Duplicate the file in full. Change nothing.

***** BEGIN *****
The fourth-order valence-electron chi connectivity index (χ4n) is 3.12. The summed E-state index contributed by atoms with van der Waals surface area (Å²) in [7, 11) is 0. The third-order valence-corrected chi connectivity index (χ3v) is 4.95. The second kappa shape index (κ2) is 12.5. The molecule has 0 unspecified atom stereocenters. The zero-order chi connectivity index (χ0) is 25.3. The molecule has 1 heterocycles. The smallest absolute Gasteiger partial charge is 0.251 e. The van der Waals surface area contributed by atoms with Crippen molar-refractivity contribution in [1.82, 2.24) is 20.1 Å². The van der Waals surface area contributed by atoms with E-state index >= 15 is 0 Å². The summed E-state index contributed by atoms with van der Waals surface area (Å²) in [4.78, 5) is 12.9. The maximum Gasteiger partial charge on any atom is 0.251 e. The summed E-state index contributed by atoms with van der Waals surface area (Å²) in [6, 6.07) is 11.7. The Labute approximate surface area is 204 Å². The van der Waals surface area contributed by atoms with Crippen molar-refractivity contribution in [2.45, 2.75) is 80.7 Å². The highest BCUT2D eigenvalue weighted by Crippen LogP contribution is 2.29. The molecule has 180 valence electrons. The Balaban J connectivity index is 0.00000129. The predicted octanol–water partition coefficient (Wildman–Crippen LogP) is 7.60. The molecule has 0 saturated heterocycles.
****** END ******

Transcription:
The fourth-order valence-electron chi connectivity index (χ4n) is 3.12. The summed E-state index contributed by atoms with van der Waals surface area (Å²) in [7, 11) is 0. The third-order valence-corrected chi connectivity index (χ3v) is 4.95. The second kappa shape index (κ2) is 12.5. The molecule has 0 unspecified atom stereocenters. The zero-order chi connectivity index (χ0) is 25.3. The molecule has 1 heterocycles. The smallest absolute Gasteiger partial charge is 0.251 e. The van der Waals surface area contributed by atoms with Crippen molar-refractivity contribution in [1.82, 2.24) is 20.1 Å². The van der Waals surface area contributed by atoms with E-state index >= 15 is 0 Å². The summed E-state index contributed by atoms with van der Waals surface area (Å²) in [4.78, 5) is 12.9. The maximum Gasteiger partial charge on any atom is 0.251 e. The summed E-state index contributed by atoms with van der Waals surface area (Å²) in [6, 6.07) is 11.7. The Labute approximate surface area is 204 Å². The van der Waals surface area contributed by atoms with Crippen molar-refractivity contribution in [2.45, 2.75) is 80.7 Å². The highest BCUT2D eigenvalue weighted by Crippen LogP contribution is 2.29. The molecule has 180 valence electrons. The Balaban J connectivity index is 0.00000129. The predicted octanol–water partition coefficient (Wildman–Crippen LogP) is 7.60. The molecule has 0 saturated heterocycles.